Fri, Oct 03, 2014 - Page 6 News List

HONG KONG PROTESTS: Chinese baffled, inspired, irritated by protests in HK

NY Times New Service, HONG KONG

Chinese tourists walk past a sign that reads “True Democracy for HK” outside a luxury store in Tsim Sha Tsui, Hong Kong, on Wednesday.

Photo: Reuters

For the tens of thousands of Chinese crossing the border into Hong Kong on Wednesday, the first day of China’s week-long National Day holiday, the pro-democracy demonstrations sweeping the territory were an unexpected addition to the itinerary.

Unable to stage such demonstrations in China without fear of being detained or imprisoned, some said confidentially that they saw the student-led protests as an inspiration — something China’s leaders have been at pains to prevent.

State censors have suppressed reports of the Hong Kong demonstrations on the mainland, scrubbed mentions from social media and recently blocked the photosharing app Instagram.

On Wednesday, Chinese travel agencies began suspending visas for group tours to Hong Kong, said Joseph Tung (董耀中), the head of the territory’s Travel Industry Council. Individual tour visas, which account for the majority of Chinese visitors, appear unaffected, he added.

Human rights groups on Wednesday said that more than 20 people have been detained for expressing support for the protests, but for many Chinese tourists, the widespread sit-ins that have brought some of Hong Kong’s busiest boulevards to a standstill since Saturday were an inconvenience — a logistical challenge to a program of shopping and sightseeing.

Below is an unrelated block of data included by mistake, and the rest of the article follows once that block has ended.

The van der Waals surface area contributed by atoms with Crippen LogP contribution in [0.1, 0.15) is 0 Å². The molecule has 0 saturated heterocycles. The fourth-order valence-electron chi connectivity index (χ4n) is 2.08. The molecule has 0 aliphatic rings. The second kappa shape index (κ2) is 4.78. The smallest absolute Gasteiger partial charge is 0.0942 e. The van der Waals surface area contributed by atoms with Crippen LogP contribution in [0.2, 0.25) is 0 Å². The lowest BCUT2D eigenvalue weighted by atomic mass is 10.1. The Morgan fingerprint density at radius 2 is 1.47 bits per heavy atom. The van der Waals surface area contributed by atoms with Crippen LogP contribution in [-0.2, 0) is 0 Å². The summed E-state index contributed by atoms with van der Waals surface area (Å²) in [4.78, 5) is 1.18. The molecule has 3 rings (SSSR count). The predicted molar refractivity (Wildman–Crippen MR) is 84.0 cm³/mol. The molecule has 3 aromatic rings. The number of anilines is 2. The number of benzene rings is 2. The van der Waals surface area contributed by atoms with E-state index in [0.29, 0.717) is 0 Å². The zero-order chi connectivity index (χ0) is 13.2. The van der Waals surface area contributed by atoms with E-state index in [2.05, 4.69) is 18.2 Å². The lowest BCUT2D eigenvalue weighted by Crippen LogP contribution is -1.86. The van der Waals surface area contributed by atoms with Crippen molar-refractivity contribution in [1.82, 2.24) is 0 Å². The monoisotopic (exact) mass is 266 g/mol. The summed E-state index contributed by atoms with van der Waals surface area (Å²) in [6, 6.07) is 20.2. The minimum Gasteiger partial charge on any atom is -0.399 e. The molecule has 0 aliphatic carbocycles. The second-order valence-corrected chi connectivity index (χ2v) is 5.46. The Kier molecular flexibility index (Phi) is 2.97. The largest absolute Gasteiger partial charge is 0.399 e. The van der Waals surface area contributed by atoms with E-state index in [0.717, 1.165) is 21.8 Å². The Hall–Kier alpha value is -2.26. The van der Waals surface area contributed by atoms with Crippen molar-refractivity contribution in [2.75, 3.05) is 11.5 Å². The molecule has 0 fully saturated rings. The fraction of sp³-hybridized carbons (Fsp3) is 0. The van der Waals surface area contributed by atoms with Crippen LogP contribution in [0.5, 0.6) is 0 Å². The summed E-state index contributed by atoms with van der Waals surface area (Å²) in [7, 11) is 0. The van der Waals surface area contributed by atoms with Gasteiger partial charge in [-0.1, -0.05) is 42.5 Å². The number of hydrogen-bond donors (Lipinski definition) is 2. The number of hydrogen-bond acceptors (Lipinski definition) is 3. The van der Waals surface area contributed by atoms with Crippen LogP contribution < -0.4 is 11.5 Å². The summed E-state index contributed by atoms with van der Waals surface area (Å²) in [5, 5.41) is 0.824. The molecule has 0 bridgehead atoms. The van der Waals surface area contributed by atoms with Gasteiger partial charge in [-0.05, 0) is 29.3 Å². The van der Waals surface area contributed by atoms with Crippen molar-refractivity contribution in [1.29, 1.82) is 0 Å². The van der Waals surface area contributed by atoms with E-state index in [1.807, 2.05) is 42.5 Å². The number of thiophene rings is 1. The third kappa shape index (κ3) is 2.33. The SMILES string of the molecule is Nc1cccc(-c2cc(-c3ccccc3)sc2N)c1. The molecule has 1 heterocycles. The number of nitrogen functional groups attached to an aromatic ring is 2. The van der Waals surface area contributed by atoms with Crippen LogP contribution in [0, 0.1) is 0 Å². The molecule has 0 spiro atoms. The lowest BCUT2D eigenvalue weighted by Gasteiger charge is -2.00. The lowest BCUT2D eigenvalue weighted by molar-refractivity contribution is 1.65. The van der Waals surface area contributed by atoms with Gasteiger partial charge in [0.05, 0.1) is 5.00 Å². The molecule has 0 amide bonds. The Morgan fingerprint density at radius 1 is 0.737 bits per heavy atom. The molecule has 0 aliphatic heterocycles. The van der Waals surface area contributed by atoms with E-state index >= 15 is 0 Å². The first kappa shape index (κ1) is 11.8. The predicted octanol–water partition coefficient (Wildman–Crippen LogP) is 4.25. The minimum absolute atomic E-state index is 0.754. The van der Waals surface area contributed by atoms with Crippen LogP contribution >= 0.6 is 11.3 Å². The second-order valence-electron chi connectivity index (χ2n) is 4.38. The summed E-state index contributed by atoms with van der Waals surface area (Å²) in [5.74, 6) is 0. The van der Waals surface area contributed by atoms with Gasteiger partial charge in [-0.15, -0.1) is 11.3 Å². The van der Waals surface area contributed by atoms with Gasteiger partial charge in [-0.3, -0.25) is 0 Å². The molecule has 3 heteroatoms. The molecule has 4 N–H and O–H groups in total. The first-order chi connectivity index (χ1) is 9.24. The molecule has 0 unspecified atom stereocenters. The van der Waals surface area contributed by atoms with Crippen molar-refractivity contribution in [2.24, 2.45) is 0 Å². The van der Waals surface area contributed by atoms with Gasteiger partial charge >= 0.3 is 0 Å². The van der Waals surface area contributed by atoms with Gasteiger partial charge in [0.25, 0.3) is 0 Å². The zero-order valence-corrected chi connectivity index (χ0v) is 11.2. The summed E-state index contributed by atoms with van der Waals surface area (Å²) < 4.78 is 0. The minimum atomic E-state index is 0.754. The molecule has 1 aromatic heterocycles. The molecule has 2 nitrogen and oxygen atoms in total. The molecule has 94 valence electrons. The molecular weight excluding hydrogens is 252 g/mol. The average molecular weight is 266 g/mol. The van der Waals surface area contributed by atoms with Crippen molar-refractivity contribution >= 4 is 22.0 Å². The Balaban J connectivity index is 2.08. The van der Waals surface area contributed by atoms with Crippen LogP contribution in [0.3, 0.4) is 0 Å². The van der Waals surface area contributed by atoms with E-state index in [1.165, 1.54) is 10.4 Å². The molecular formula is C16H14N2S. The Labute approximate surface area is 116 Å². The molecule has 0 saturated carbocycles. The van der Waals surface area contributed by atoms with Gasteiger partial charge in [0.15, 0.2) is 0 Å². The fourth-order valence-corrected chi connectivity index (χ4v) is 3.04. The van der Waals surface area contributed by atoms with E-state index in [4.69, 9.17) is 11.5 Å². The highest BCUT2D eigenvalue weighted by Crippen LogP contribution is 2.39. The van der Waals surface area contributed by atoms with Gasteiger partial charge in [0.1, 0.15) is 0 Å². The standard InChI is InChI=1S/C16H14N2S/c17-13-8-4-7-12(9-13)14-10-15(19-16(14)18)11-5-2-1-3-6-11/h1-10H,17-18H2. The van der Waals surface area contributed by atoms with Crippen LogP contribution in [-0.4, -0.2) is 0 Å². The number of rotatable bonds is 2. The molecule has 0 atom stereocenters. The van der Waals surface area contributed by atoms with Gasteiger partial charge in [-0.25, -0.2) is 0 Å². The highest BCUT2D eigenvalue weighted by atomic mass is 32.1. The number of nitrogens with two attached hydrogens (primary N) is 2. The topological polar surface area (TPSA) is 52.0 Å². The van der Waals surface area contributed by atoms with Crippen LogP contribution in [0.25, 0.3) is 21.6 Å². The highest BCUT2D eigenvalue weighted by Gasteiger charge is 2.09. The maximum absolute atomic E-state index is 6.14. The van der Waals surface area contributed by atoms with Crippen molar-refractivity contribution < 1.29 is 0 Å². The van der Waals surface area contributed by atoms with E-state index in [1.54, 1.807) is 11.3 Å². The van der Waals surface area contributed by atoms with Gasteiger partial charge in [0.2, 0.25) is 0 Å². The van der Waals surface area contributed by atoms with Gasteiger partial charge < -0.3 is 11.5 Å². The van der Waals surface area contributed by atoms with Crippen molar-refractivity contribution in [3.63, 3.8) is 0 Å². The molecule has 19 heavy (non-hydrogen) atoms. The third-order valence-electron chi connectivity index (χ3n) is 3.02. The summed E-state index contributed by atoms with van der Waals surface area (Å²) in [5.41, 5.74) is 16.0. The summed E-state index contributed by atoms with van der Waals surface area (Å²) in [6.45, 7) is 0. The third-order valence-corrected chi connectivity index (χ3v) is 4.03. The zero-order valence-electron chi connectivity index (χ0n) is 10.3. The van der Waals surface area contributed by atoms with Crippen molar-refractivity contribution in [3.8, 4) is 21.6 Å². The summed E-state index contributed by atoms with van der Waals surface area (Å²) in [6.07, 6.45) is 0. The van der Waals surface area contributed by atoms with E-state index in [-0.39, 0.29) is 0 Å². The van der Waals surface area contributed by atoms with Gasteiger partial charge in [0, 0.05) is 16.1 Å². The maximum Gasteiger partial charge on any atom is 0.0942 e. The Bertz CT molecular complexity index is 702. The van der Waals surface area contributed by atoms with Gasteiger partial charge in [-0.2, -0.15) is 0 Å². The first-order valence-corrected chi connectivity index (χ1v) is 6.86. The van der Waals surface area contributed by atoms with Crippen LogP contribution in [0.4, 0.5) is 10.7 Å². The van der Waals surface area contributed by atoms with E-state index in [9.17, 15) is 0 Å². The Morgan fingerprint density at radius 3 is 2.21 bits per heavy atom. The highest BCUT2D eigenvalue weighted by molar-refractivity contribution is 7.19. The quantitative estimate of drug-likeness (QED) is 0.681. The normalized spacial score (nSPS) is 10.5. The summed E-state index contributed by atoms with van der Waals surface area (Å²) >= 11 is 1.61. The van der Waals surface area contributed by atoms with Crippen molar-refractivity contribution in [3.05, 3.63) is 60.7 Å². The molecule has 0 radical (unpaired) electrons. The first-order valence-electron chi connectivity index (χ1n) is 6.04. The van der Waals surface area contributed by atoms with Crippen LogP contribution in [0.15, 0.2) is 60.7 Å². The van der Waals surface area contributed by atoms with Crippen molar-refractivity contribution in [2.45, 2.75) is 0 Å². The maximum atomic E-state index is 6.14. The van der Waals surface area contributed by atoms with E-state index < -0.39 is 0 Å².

“I don’t have any opinion about the politics of this,” Zhou Peng, 34, a businessman from Chengdu, said on Wednesday as he took photographs of protesters camped out on Canton Road, a normally busy three-lane street in the heart of one of Hong Kong’s most popular shopping districts for tourists.

“I came here over the holiday with my kid to see Hong Kong, but we can’t do that,” Zhou said, complaining about disruptions due to the demonstrations, which have included suspended bus routes, exceptional traffic gridlock over large parts of the territory and even the cancelation of Hong Kong’s annual National Day fireworks display over Victoria Harbor.

“This affects our trip,” he said.

Similarly, Lisa Bao, 26, from Zhejiang Province, stopped to take photographs of the protesters on Canton Road, but said they were spoiling her first trip to Hong Kong. She questioned why Hong Kongers had not staged democracy protests against their former British colonial rulers.

“In the past they had the British choose their leaders and they weren’t terribly upset,” Bao said. “Now they’re part of China and under our socialist system, and they choose to stand up. I’ve heard that the United States is influencing this.”

“It’s really a pity,” she added. “I just hope that this won’t lead to chaos.”

For the protesters, catching the attention of Chinese visitors is partly the point.

In the early hours of Wednesday, demonstrators expanded their sit-in zone to the Tsim Sha Tsui district in Kowloon, which includes Canton Road and is home to dozens of luxury retailers, including Fendi, Coach, Dolce & Gabbana, Prada and Louis Vuitton.

“The most important reason for coming here is there are a lot of tourists, a lot of luxury stores and people from mainland China,” said Frankie Chan, 28, a Hong Kong securities broker who joined the occupation of Canton Road on Wednesday.

“They only have limited sources of information,” he said. “We are not stopping their shopping. We are not against mainland tourists. We want to draw their attention to what Hong Kong is fighting for.”

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